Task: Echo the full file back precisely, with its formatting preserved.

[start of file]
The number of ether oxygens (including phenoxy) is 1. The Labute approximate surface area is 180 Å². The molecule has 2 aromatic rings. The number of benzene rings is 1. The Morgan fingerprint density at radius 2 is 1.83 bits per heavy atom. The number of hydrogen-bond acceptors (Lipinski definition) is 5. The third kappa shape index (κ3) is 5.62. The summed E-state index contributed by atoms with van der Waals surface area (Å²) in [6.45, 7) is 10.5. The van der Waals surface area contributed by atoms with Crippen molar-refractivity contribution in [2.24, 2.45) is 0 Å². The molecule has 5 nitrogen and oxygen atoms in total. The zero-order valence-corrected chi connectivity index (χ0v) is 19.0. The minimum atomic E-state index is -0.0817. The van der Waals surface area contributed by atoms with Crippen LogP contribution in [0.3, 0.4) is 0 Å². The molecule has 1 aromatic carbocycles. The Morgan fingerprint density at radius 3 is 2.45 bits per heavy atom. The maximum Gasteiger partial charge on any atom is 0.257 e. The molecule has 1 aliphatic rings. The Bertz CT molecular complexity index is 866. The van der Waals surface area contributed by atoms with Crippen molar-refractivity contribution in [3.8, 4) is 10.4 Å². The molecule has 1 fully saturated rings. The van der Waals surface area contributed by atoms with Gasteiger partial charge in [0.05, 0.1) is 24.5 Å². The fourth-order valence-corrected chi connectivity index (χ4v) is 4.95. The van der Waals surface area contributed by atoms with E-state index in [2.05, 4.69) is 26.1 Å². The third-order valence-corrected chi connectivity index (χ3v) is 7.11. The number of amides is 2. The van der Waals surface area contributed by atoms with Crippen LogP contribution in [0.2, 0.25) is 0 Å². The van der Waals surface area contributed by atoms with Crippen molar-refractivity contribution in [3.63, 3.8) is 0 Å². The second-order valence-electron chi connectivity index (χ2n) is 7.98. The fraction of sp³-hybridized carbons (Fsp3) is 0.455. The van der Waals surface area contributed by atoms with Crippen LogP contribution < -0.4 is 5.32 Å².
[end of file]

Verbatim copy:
The number of ether oxygens (including phenoxy) is 1. The Labute approximate surface area is 180 Å². The molecule has 2 aromatic rings. The number of benzene rings is 1. The Morgan fingerprint density at radius 2 is 1.83 bits per heavy atom. The number of hydrogen-bond acceptors (Lipinski definition) is 5. The third kappa shape index (κ3) is 5.62. The summed E-state index contributed by atoms with van der Waals surface area (Å²) in [6.45, 7) is 10.5. The van der Waals surface area contributed by atoms with Crippen molar-refractivity contribution in [2.24, 2.45) is 0 Å². The molecule has 5 nitrogen and oxygen atoms in total. The zero-order valence-corrected chi connectivity index (χ0v) is 19.0. The minimum atomic E-state index is -0.0817. The van der Waals surface area contributed by atoms with Crippen LogP contribution in [0.3, 0.4) is 0 Å². The molecule has 1 aromatic carbocycles. The Morgan fingerprint density at radius 3 is 2.45 bits per heavy atom. The maximum Gasteiger partial charge on any atom is 0.257 e. The molecule has 1 aliphatic rings. The Bertz CT molecular complexity index is 866. The van der Waals surface area contributed by atoms with Crippen molar-refractivity contribution in [3.8, 4) is 10.4 Å². The molecule has 1 fully saturated rings. The van der Waals surface area contributed by atoms with Gasteiger partial charge in [0.05, 0.1) is 24.5 Å². The fourth-order valence-corrected chi connectivity index (χ4v) is 4.95. The van der Waals surface area contributed by atoms with E-state index in [2.05, 4.69) is 26.1 Å². The third-order valence-corrected chi connectivity index (χ3v) is 7.11. The number of amides is 2. The van der Waals surface area contributed by atoms with Crippen LogP contribution in [0.2, 0.25) is 0 Å². The van der Waals surface area contributed by atoms with Crippen molar-refractivity contribution in [3.63, 3.8) is 0 Å². The second-order valence-electron chi connectivity index (χ2n) is 7.98. The fraction of sp³-hybridized carbons (Fsp3) is 0.455. The van der Waals surface area contributed by atoms with Crippen LogP contribution < -0.4 is 5.32 Å².